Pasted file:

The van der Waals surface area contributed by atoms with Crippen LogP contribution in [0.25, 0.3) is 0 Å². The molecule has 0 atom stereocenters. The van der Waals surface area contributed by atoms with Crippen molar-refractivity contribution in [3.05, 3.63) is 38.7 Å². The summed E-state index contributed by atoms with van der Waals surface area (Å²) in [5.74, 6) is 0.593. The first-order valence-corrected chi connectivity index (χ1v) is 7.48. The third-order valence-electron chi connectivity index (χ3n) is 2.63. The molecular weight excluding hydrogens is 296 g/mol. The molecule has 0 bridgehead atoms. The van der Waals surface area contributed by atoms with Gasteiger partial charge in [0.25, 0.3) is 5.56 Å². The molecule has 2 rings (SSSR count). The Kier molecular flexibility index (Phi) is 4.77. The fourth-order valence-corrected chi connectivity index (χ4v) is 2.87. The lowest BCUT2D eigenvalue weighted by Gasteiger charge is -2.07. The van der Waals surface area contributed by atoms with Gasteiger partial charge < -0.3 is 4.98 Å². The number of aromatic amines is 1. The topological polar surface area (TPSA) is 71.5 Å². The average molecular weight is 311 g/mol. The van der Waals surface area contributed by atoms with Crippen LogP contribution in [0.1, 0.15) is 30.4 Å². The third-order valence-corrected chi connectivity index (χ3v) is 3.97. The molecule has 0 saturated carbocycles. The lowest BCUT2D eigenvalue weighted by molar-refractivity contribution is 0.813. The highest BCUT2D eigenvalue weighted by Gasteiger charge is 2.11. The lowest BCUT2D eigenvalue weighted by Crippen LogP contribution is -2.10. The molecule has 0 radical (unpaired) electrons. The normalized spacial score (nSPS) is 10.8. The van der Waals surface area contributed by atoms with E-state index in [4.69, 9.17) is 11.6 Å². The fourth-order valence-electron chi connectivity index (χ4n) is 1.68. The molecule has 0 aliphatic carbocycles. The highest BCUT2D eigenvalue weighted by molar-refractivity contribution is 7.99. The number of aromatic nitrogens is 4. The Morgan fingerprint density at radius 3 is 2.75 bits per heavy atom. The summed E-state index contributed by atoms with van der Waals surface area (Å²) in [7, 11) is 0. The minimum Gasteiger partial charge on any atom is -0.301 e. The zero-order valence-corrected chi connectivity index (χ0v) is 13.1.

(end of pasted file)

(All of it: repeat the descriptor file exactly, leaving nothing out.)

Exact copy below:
The van der Waals surface area contributed by atoms with Crippen LogP contribution in [0.25, 0.3) is 0 Å². The molecule has 0 atom stereocenters. The van der Waals surface area contributed by atoms with Crippen molar-refractivity contribution in [3.05, 3.63) is 38.7 Å². The summed E-state index contributed by atoms with van der Waals surface area (Å²) in [5.74, 6) is 0.593. The first-order valence-corrected chi connectivity index (χ1v) is 7.48. The third-order valence-electron chi connectivity index (χ3n) is 2.63. The molecular weight excluding hydrogens is 296 g/mol. The molecule has 0 bridgehead atoms. The van der Waals surface area contributed by atoms with Gasteiger partial charge in [0.25, 0.3) is 5.56 Å². The molecule has 2 rings (SSSR count). The Kier molecular flexibility index (Phi) is 4.77. The fourth-order valence-corrected chi connectivity index (χ4v) is 2.87. The lowest BCUT2D eigenvalue weighted by Gasteiger charge is -2.07. The van der Waals surface area contributed by atoms with Gasteiger partial charge < -0.3 is 4.98 Å². The number of aromatic amines is 1. The topological polar surface area (TPSA) is 71.5 Å². The average molecular weight is 311 g/mol. The van der Waals surface area contributed by atoms with Crippen LogP contribution in [0.1, 0.15) is 30.4 Å². The third-order valence-corrected chi connectivity index (χ3v) is 3.97. The molecule has 0 saturated carbocycles. The lowest BCUT2D eigenvalue weighted by molar-refractivity contribution is 0.813. The highest BCUT2D eigenvalue weighted by Gasteiger charge is 2.11. The lowest BCUT2D eigenvalue weighted by Crippen LogP contribution is -2.10. The molecule has 0 radical (unpaired) electrons. The normalized spacial score (nSPS) is 10.8. The van der Waals surface area contributed by atoms with E-state index in [4.69, 9.17) is 11.6 Å². The fourth-order valence-electron chi connectivity index (χ4n) is 1.68. The molecule has 0 aliphatic carbocycles. The highest BCUT2D eigenvalue weighted by molar-refractivity contribution is 7.99. The number of aromatic nitrogens is 4. The Morgan fingerprint density at radius 3 is 2.75 bits per heavy atom. The summed E-state index contributed by atoms with van der Waals surface area (Å²) in [7, 11) is 0. The minimum Gasteiger partial charge on any atom is -0.301 e. The zero-order valence-corrected chi connectivity index (χ0v) is 13.1.